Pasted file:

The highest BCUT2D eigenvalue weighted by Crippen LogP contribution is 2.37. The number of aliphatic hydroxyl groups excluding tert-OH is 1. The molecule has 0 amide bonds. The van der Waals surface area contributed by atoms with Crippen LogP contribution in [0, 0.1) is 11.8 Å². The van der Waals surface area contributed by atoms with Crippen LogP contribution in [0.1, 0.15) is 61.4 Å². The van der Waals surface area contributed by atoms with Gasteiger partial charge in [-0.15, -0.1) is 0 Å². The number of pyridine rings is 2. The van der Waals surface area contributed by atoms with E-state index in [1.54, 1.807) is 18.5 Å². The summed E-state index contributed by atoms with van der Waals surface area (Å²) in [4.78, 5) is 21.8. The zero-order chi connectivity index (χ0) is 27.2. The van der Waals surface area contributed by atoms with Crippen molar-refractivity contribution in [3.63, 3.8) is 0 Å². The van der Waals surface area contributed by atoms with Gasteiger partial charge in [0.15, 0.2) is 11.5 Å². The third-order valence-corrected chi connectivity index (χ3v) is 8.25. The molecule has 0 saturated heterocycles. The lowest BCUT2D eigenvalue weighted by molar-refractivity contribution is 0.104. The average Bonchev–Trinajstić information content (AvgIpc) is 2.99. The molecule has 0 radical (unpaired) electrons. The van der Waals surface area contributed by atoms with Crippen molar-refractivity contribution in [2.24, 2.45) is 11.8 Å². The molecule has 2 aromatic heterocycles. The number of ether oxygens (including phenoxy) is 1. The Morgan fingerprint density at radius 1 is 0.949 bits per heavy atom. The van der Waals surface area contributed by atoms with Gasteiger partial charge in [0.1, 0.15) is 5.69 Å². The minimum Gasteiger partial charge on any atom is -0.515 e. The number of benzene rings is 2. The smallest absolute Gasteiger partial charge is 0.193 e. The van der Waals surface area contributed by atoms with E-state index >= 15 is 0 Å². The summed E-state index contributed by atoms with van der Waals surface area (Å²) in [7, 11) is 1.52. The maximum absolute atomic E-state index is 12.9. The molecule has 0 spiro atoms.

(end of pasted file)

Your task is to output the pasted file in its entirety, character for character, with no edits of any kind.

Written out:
The highest BCUT2D eigenvalue weighted by Crippen LogP contribution is 2.37. The number of aliphatic hydroxyl groups excluding tert-OH is 1. The molecule has 0 amide bonds. The van der Waals surface area contributed by atoms with Crippen LogP contribution in [0, 0.1) is 11.8 Å². The van der Waals surface area contributed by atoms with Crippen LogP contribution in [0.1, 0.15) is 61.4 Å². The van der Waals surface area contributed by atoms with Gasteiger partial charge in [-0.15, -0.1) is 0 Å². The number of pyridine rings is 2. The van der Waals surface area contributed by atoms with E-state index in [1.54, 1.807) is 18.5 Å². The summed E-state index contributed by atoms with van der Waals surface area (Å²) in [4.78, 5) is 21.8. The zero-order chi connectivity index (χ0) is 27.2. The van der Waals surface area contributed by atoms with Crippen molar-refractivity contribution in [3.63, 3.8) is 0 Å². The van der Waals surface area contributed by atoms with Gasteiger partial charge in [0.15, 0.2) is 11.5 Å². The third-order valence-corrected chi connectivity index (χ3v) is 8.25. The molecule has 0 saturated heterocycles. The lowest BCUT2D eigenvalue weighted by molar-refractivity contribution is 0.104. The average Bonchev–Trinajstić information content (AvgIpc) is 2.99. The molecule has 0 radical (unpaired) electrons. The van der Waals surface area contributed by atoms with Crippen molar-refractivity contribution in [2.24, 2.45) is 11.8 Å². The molecule has 2 aromatic heterocycles. The number of ether oxygens (including phenoxy) is 1. The Morgan fingerprint density at radius 1 is 0.949 bits per heavy atom. The van der Waals surface area contributed by atoms with Gasteiger partial charge in [0.1, 0.15) is 5.69 Å². The minimum Gasteiger partial charge on any atom is -0.515 e. The number of benzene rings is 2. The smallest absolute Gasteiger partial charge is 0.193 e. The van der Waals surface area contributed by atoms with E-state index >= 15 is 0 Å². The summed E-state index contributed by atoms with van der Waals surface area (Å²) in [7, 11) is 1.52. The maximum absolute atomic E-state index is 12.9. The molecule has 0 spiro atoms.